Referring to FIG. 2, system 10 includes a plurality of pole conductors 26, e.g. two conductors L1 and L2, and a neutral conductor 28. Circuit 16 for detecting arc faults and over-currents includes a ground fault detection circuit 30 and two over-current detection circuits 32 and 34. Ground fault detection circuit 30 includes a current transformer 36 surrounding pole conductors 26 and neutral conductor 28. A sensor coil 38 receives a signal from transformer 36 representing a differential value of combined currents through conductors 26 and 28. An operational amplifier 40 passes the sensed signal to trip circuit 20, which trips breaker 22 (shown in FIG. 1) for circuit 10 if the amplified signal reaches a predetermined trip magnitude.
Over-current detection circuit 32 includes a Hall effect semiconductor current sensor 50 corresponding to a pole conductor 26, e.g. L1. Similarly, over-current detection circuit 34 includes a Hall effect semiconductor current sensor 52 corresponding e.g. to pole conductor L2. No metallic connections exist between sensors 50 and 52 and respective corresponding pole conductors 26. Sensors 50 and 52 are electrically connected via operational amplifiers 54 and 56 to trip circuit 20.
Ground fault detection circuit 30 and over-current detection circuits 32 and 34 each receive power from a single power supply 60, e.g. a full wave power supply of 26 volts DC. Circuits 30, 32 and 34 also are referenced to a single analog ground potential, e.g. to a potential of neutral line 28 in the embodiment shown in FIG. 2. Thus, in the embodiment shown in FIG. 2, a negative rail 62 of power supply 60 is at a neutral potential while a positive rail 64 of power supply 60 supplies power to circuits 30, 32 and 34.
In operation, sensors 50 and 52 sense current signals in pole conductors L1 and L2 respectively. Operational amplifiers 54 and 56 pass the signals sensed respectively by sensors 50 and 52 to trip circuit 20, which trips breaker 22 (shown in FIG. 1) for circuit 10 if the amplified signal reaches a predetermined trip magnitude. Because there is no metallic connection and very little capacitance between a Hall effect sensor and a conductor from which current is being sensed, sensor circuits 32 and 34 receive very little spurious signal.
A solenoid 70 referenced to a line 72 connecting sensor circuits 32 and 34 activates trip circuit 20 when a combination of clipped signals from pole conductors 26 exceed a predetermined trip magnitude. A Zener diode 74 and a capacitor 76 clamp the voltage difference between power supply 60 and neutral conductor 28 at e.g. 26 volts.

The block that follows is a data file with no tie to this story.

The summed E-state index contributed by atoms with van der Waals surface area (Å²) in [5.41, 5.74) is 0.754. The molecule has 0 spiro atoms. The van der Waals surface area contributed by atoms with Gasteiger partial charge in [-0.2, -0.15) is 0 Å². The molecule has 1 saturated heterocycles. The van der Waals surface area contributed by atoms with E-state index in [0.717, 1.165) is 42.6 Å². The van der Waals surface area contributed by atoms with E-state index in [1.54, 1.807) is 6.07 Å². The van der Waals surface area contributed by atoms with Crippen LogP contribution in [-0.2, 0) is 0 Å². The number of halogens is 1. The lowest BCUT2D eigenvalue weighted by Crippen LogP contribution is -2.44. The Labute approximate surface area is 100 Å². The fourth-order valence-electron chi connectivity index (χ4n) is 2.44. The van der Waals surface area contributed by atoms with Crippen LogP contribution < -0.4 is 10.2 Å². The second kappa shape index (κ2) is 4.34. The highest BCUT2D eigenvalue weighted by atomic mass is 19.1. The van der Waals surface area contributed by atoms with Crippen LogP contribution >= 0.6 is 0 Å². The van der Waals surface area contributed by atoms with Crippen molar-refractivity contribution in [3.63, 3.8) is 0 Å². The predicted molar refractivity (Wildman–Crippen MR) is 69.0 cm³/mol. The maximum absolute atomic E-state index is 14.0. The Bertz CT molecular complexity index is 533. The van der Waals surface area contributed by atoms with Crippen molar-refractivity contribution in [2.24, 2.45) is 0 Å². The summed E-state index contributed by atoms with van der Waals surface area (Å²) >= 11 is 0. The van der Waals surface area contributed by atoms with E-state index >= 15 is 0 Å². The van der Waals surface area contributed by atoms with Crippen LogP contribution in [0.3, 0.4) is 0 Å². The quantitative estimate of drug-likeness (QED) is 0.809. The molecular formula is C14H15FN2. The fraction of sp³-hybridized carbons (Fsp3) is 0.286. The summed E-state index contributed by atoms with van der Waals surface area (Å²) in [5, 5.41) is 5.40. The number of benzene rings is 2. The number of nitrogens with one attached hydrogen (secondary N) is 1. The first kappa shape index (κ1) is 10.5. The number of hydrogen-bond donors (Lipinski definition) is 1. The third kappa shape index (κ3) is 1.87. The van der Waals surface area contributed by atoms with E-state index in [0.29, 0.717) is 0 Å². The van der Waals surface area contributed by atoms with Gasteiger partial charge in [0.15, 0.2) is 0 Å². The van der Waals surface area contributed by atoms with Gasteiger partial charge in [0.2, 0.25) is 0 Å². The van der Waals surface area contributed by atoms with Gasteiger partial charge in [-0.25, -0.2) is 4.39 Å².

Other configurations are within the scope of the present invention. For example, in another embodiment in which two additional diodes are utilized, a full wave bridge power supply is used with a negative rail utilized as an analog ground. Such an embodiment responds to a fault during a first half-cycle after the fault has become detectable. In yet another embodiment, a half-wave bridge power supply is used in which a positive rail is at a neutral potential, and analog ground is referenced to a power supply negative rail.
The above described circuits thus are exemplary embodiments of a method for detecting arc faults and over-currents in system 10. Such method includes the step of determining a current in a pole conductor using a sensor not in contact with the pole conductor, e.g. using Hall sensor 50 corresponding to conductor L1 and sensor 52 corresponding to conductor L2. Because sensors 50 and 52 do not contact corresponding pole conductors 26, sensor circuits 32 and 34 receive very little spurious signal. Thus tripping caused by spurious signals is reduced or eliminated.
While the invention has been described in terms of various specific embodiments, those skilled in the art will recognize that the invention can be practiced with modification within the spirit and scope of the claims.
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|U.S. Classification||324/509, 324/536, 361/42|
|International Classification||H02H3/33, H02H3/10|
|Cooperative Classification||H02H3/105, H02H3/33|
|Nov 7, 2000||AS||Assignment|
Owner name: GENERAL ELECTRIC COMPANY, NEW YORK
Free format text: ASSIGNMENT OF ASSIGNORS INTEREST;ASSIGNOR:TIEMANN, JEROME, J.;REEL/FRAME:011285/0133
Effective date: 20001106
|Oct 27, 2005||FPAY||Fee payment|
Year of fee payment: 4
|Feb 15, 2010||REMI||Maintenance fee reminder mailed|
|Jul 9, 2010||LAPS||Lapse for failure to pay maintenance fees|
|Aug 31, 2010||FP||Expired due to failure to pay maintenance fee|
Effective date: 20100709